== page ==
While older business models stressed the importance of avoiding a situation where there were too many chiefs and not enough Indians, newer schools of thought encourage businesses to fill their ranks with leaders. Knowledgeable and ambitious employees stay much longer at companies who provide opportunities for growth and advancement than they do at those with nowhere to go, so the new strategy saves companies money on recruitment and makes a lot of sense. Unfortunately, it’s easier to know that you need to groom leaders than it is to know how to do so. Here are some tips for turning your employees into strong role models.
Not everyone is leadership material, so don’t waste time and resources trying to mold a leader out of someone who simply lacks the skill. Instead, look for employees and new hires who exhibit passion, clarity of vision, teamwork and excellent communication skills. Look for risk takers, as well. People with these qualities are the ones to groom for leadership roles. While there is no harm in encouraging leadership traits in every employee, focus the bulk of your energy on the ones most likely to lead.
You’ll never know what an employee is capable of until you challenge him or her. Assign employees tasks or projects that are a bit outside of their comfort zone and see how they react. Some may fail, but others will surprise you with their creativity, ingenuity and ability to rally a team to support the goal. Acknowledge the skills of those who succeed and mentor them to further develop their abilities. If an employee fails, talk about the experience with them and turn it into a learning experience rather than a black mark.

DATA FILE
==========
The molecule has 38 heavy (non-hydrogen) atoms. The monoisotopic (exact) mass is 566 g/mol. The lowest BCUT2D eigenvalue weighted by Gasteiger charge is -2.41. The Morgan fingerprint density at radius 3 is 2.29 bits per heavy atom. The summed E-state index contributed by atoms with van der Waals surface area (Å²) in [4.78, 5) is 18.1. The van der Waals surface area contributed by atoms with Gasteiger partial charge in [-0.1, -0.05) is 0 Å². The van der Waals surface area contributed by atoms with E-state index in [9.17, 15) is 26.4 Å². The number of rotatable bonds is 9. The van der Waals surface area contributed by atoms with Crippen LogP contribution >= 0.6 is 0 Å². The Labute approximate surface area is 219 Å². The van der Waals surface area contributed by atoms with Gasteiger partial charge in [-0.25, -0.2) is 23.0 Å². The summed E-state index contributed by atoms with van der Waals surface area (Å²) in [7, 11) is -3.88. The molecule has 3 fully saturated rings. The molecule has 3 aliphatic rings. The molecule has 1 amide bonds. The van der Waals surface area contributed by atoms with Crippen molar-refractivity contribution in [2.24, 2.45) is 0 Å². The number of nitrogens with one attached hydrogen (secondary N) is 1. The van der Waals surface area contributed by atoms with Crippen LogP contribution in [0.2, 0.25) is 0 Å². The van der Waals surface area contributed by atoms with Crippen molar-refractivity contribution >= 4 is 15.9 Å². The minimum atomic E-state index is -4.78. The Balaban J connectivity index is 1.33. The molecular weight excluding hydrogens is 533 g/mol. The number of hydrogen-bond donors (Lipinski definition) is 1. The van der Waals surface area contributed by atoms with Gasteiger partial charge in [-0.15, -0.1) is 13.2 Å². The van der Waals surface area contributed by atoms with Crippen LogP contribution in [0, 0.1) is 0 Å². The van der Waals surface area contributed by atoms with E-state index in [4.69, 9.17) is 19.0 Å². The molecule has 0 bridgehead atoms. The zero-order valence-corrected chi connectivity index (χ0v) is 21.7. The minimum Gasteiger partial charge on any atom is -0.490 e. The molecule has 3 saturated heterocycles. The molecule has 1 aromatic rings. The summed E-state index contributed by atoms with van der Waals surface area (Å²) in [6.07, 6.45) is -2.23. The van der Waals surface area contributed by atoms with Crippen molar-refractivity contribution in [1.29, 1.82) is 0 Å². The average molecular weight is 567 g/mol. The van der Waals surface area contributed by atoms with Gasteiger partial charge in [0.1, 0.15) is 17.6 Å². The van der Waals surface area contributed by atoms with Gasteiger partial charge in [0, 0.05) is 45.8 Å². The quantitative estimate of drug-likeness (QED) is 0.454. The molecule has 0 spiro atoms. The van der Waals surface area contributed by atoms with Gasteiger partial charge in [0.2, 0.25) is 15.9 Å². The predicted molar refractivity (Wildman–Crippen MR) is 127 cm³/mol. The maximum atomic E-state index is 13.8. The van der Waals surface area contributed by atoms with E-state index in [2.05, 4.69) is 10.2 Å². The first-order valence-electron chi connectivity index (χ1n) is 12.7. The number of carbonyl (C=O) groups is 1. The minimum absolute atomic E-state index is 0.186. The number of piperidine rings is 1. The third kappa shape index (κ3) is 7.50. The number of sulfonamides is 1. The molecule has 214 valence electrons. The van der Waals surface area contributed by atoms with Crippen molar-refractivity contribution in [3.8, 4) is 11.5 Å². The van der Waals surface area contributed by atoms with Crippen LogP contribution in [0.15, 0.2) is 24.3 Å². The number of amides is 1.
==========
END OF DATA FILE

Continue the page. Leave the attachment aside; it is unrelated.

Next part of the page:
Make Success Possible
When challenging an employee with a special project or task, male sure you give them when they need to succeed. A certain level of autonomy may be crucial to making the decisions necessary to manage the project their way. It is also important to provide a budget for some projects, perhaps by acquiring some extra cash through Advance Funds Network. Don’t give an employee a project to complete without providing the funds, authority and other items necessary to make it happen.
Create Mentoring Programs
Good leaders know a lot about the company and can perform many of the specific jobs required to meet company goals. Often, this type of knowledge walks out the door along with retirees. Create a mentoring program that pairs new employees with older ones so that knowledge can be shared and skills passed on. Consider including job rotation days into the programs so employees get a chance to learn new aspects of the business and appreciate them. These programs keep knowledge alive and lets existing leaders groom tomorrow’s managers and pioneers.
Employees who are doing well will do even better when they receive praise and feel respected. Making employees feel valued and appreciated is one of the best ways to motivate them to do better and take on more of the responsibilities of a leader. It’s also important to provide constructive criticism about things that need improvement, since your employees will never reach a goal you don’t set for them. Be sure to provide your future leaders with information about both their strengths and weaknesses in order to get the best from them.
To create leaders, you need to teach and guide your employees to develop the skills they will need to have when fulfilling leadership roles. You’ll also have to provide room for advancement and upward mobility so that your budding leaders have a reason to stay with you rather than seeking more responsibility elsewhere. It’s also important that you never underestimate the importance of seeking and utilizing employee input to solve problems and improve processes. Practice these techniques and you’ll see your employees blossom into management material.